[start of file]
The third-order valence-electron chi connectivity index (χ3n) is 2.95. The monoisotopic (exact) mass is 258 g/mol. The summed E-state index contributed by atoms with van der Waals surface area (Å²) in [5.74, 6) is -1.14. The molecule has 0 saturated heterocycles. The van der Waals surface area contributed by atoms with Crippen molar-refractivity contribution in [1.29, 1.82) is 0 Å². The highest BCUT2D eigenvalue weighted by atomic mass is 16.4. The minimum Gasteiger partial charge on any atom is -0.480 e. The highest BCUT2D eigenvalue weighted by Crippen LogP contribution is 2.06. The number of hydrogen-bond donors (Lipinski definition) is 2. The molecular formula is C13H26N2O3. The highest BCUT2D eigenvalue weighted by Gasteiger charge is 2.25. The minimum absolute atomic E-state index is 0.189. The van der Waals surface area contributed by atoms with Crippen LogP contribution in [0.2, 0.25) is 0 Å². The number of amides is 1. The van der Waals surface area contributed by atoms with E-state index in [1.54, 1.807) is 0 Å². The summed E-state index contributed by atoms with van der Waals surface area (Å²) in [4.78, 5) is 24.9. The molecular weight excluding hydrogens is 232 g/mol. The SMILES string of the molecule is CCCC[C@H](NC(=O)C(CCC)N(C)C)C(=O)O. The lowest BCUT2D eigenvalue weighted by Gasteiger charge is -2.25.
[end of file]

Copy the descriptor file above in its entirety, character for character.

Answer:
The third-order valence-electron chi connectivity index (χ3n) is 2.95. The monoisotopic (exact) mass is 258 g/mol. The summed E-state index contributed by atoms with van der Waals surface area (Å²) in [5.74, 6) is -1.14. The molecule has 0 saturated heterocycles. The van der Waals surface area contributed by atoms with Crippen molar-refractivity contribution in [1.29, 1.82) is 0 Å². The highest BCUT2D eigenvalue weighted by atomic mass is 16.4. The minimum Gasteiger partial charge on any atom is -0.480 e. The highest BCUT2D eigenvalue weighted by Crippen LogP contribution is 2.06. The number of hydrogen-bond donors (Lipinski definition) is 2. The molecular formula is C13H26N2O3. The highest BCUT2D eigenvalue weighted by Gasteiger charge is 2.25. The minimum absolute atomic E-state index is 0.189. The van der Waals surface area contributed by atoms with Crippen LogP contribution in [0.2, 0.25) is 0 Å². The number of amides is 1. The van der Waals surface area contributed by atoms with E-state index in [1.54, 1.807) is 0 Å². The summed E-state index contributed by atoms with van der Waals surface area (Å²) in [4.78, 5) is 24.9. The molecular weight excluding hydrogens is 232 g/mol. The SMILES string of the molecule is CCCC[C@H](NC(=O)C(CCC)N(C)C)C(=O)O. The lowest BCUT2D eigenvalue weighted by Gasteiger charge is -2.25.